WASHINGTON
STATE MATHEMATICS COUNCIL 2000
MIDDLE SCHOOL MATH OLYMPIAD Session I PROBLEM SOLVING 
5678 
Scoring
Guidelines: The Tiles Game
CORRECT ANSWER [Scores
of 0, 2, 3, and 4 are possible.]
Points 
Look
for the following: 
4 
Grades
7 and 8: 27/216,
1/8, .125, or 12.5% Grades
5 and 6: 12/64,
3/16, .1875, or 18.75% 
3 
·
If answer is in fractional form, denominator and numerator
are both correct in first form of answer, but simplified form is incorrect. ·
If answer is in decimal or percent form, original
(fraction) form of answer is correct, but conversion to decimal or percentage
is incorrect. 
2 
·
Numerator or
denominator used to identify answer is incorrect, leading to incorrect
fraction, decimal, or percent form of answer. (One of the two – numerator or
denominator  is/was originally
correct.) 
0 
·
Answer is not correct (and would not have been with
correct calculation). 
PROBLEM
UNDERSTANDING [Scores of 0, 2, 3, and 4 are possible.]
Students were asked: Do you
understand what the problem is asking?
What did you notice about patterns?
How did that help you solve the problem?
Points 
Look
for the following: 
4 
Grades
7 and 8: ·
Discovers there are 6 x 6 x 6 or 216 permutations (i.e.,
shows strong understanding that there is a need to discover all possible permutations of 3 tiles). ·
Discovers that there are 27 permutations resulting in a
sum of 7 or that there are 6 combinations resulting in a sum of 7 (i.e.,
shows strong understanding of need to find the permutations that will sum to
7, whether this is done by combinations first or by listing permutations). ·
Shows evidence of approaching the problem in an orderly
way Grades
5 and 6: ·
Discovers there are 4 x 4 x 4 or 64 permutations (i.e.,
shows strong understanding that there is a need to discover all possible permutations of 3 tiles). ·
Discovers that there are 12 permutations resulting in a
sum of 5 or that there are 3 combinations resulting in a sum of 5 (i.e.,
shows strong understanding of need to find the permutations that will sum to
5, whether this is done by combinations first or by listing permutations). ·
Shows evidence of approaching the problem in an orderly
way. 
3 
Grades
7 and 8: ·
Discovers there are 6 x 6 x 6 or 216 permutations (i.e.,
shows understanding of the need to discover all possible permutations of 3
tile numbers, even if method used is not completely valid). ·
Shows understanding of the need to determine the number of
these permutations that result in a sum of 7, even if method for doing so is
not completely valid. ·
Shows evidence of approaching the problem in an orderly
way. Grades
5 and 6: ·
Discovers there are 4 x 4 x 4 or 64 permutations (i.e.,
shows understanding of the need to discover all possible permutation of 3
tile number, even if method used is not completely valid). ·
Shows understanding of the need to determine the number of
these permutations that result in a sum of 5, even if method for doing so is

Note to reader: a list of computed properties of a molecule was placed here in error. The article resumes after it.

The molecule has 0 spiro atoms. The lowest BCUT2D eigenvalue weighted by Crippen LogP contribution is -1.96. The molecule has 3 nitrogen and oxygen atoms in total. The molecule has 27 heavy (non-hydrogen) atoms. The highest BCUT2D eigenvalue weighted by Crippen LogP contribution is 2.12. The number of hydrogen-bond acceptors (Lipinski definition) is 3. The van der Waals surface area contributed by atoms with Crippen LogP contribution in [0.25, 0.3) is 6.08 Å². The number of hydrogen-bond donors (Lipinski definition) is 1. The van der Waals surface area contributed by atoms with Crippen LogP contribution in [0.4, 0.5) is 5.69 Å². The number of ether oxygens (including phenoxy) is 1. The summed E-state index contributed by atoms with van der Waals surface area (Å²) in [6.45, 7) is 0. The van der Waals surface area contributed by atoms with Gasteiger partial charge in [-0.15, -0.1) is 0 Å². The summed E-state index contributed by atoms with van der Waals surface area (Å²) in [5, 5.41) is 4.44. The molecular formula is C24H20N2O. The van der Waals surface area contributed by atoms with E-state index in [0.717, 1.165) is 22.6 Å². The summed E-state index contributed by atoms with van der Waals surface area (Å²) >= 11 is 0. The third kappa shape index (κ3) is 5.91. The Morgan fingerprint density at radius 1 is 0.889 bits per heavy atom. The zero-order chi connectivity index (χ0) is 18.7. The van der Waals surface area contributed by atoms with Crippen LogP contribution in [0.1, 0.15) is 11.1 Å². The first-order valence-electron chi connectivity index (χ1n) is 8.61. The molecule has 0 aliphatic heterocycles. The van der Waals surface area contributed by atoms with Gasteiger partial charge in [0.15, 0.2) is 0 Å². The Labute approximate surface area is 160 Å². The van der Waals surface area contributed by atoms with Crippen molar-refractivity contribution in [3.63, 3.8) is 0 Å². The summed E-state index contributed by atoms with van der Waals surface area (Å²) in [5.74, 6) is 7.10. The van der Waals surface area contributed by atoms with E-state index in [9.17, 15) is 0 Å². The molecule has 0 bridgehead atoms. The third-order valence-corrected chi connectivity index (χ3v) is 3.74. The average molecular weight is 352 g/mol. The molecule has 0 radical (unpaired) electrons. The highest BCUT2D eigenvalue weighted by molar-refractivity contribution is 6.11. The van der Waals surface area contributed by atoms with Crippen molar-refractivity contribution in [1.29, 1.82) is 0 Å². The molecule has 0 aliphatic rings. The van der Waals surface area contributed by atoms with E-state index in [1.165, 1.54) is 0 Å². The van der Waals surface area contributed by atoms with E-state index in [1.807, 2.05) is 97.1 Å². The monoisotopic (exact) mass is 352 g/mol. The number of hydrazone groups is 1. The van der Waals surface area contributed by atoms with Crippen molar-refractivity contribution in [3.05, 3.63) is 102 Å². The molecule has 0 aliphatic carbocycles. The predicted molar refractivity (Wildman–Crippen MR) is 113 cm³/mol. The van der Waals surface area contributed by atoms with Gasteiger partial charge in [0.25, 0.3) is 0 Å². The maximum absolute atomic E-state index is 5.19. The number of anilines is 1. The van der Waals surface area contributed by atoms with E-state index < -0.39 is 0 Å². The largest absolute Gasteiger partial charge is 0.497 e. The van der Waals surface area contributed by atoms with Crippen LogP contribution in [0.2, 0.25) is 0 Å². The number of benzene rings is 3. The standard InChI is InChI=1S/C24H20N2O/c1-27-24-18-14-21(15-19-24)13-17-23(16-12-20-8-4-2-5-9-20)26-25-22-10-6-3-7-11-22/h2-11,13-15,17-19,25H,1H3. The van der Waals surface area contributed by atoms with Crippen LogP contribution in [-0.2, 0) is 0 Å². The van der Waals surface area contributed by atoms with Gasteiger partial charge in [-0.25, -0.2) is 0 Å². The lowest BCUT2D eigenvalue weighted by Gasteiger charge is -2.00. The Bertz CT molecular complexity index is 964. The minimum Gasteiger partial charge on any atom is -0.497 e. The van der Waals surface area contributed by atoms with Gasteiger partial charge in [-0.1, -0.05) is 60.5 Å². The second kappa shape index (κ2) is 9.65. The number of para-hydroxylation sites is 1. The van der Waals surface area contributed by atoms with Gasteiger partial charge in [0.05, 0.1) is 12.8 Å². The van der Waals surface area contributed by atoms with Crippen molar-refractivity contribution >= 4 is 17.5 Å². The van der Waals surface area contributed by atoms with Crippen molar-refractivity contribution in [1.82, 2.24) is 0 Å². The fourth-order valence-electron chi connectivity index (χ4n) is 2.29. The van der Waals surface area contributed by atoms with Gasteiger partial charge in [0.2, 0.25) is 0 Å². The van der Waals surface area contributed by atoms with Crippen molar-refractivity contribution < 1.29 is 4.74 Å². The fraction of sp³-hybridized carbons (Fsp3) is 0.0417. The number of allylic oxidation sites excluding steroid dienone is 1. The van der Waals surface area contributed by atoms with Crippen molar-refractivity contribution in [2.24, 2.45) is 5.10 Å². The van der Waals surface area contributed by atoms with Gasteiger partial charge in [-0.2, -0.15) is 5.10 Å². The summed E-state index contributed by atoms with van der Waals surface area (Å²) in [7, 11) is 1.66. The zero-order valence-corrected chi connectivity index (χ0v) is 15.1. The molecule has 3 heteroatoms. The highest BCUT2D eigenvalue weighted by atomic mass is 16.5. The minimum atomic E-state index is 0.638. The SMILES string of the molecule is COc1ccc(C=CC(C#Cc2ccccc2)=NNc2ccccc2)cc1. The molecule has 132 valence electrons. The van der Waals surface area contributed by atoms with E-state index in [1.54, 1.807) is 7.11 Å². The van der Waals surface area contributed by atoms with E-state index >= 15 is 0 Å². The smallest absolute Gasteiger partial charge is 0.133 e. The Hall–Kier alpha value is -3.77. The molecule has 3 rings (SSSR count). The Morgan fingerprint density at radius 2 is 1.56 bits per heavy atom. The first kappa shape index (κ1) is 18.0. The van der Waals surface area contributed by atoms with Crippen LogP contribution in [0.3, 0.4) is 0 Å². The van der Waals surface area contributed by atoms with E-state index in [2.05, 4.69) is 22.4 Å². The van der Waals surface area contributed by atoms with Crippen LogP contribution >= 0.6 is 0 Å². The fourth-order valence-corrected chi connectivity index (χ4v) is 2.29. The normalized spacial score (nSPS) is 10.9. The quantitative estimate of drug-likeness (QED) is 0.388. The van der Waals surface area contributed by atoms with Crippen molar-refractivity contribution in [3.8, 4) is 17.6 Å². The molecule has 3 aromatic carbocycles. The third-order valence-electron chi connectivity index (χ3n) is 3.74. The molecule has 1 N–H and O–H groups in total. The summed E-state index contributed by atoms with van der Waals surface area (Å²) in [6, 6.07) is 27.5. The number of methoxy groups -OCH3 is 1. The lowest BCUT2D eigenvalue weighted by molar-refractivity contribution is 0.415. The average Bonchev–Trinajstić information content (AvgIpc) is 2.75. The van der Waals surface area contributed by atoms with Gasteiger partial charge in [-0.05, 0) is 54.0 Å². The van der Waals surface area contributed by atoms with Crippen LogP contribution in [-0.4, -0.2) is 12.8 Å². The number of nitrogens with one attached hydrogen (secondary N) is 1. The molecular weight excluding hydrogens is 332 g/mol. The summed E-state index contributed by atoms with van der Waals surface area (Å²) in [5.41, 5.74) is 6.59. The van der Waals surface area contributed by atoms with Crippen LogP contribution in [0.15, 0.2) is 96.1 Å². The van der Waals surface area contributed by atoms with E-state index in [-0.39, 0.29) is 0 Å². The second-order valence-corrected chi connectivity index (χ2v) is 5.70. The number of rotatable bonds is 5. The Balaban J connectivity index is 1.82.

not completely valid. ·
Shows evidence of approaching the problem in an orderly
way. 
2 
·
Shows understanding that the problem has two parts
(numerator & denominator). ·
Shows some evidence of approaching – or attempting to
approach  the problem in an orderly way. 
0 
·
No evidence that an attempt was made to understand the
problem and/or to communicate this understanding. 
STRATEGY
Students were
asked: What is your strategy for solving
the problem (e.g., table, list, etc.)?
Is your strategy valid? Is it
carried out completely?
Points 
Look
for the following: 
4 
·
A valid strategy is used: makes a table, or uses logic and
calculations. Strategy is completely carried through. 
3 
·
A valid strategy is used, but may not be completely
carried through or may not be used for completely valid reasons (making
strategy not 100% valid). 
2 
·
A strategy was applied, but reasoning is confused or not
logical. 
1 
·
An attempt was made to use a strategy, but strategy was
poor (very incomplete). 
0 
·
No evidence of a strategy 
COMMUNICATION
Students were
asked: Is your reasoning about the
problem and about your strategies clearly communicated  using words,
pictures, tables, symbols?
Points 
Look
for the following: 
4 
·
Described problem understanding, strategy, and solution
clearly and completely, stepbystep, with all steps included. ·
Used appropriate labels, terminology, and symbols. 
3 
·
Described problem understanding, strategy, and solution,
but steps may be missing from the explanation. The evaluator is required to infer that intermediate steps were
performed correctly. ·
Used appropriate labels, terminology, and symbols (with
perhaps very minor errors). 
2 
·
Strategy was described, but steps may be missing or out of
order. Understanding
of problem may or may not be directly communicated (but should be indirectly
communicated). 
1 
·
An attempt was made to explain strategy, but reasoning is
confusing. Understanding
of problem is poorly communicated, directly or indirectly. 
0 
·
No sentences or phrases were provided to explain strategy,
understanding, solution. 
Students were asked: How did you
check that your answer was reasonable?
Points 
Look
for the following: 
4 
There is evidence that the result was checked. 
2 
A claim was made that the answer was checked for reasonableness, but there is no substantiating evidence of this check. 
0 
There is no evidence of or claim about a check for reasonableness.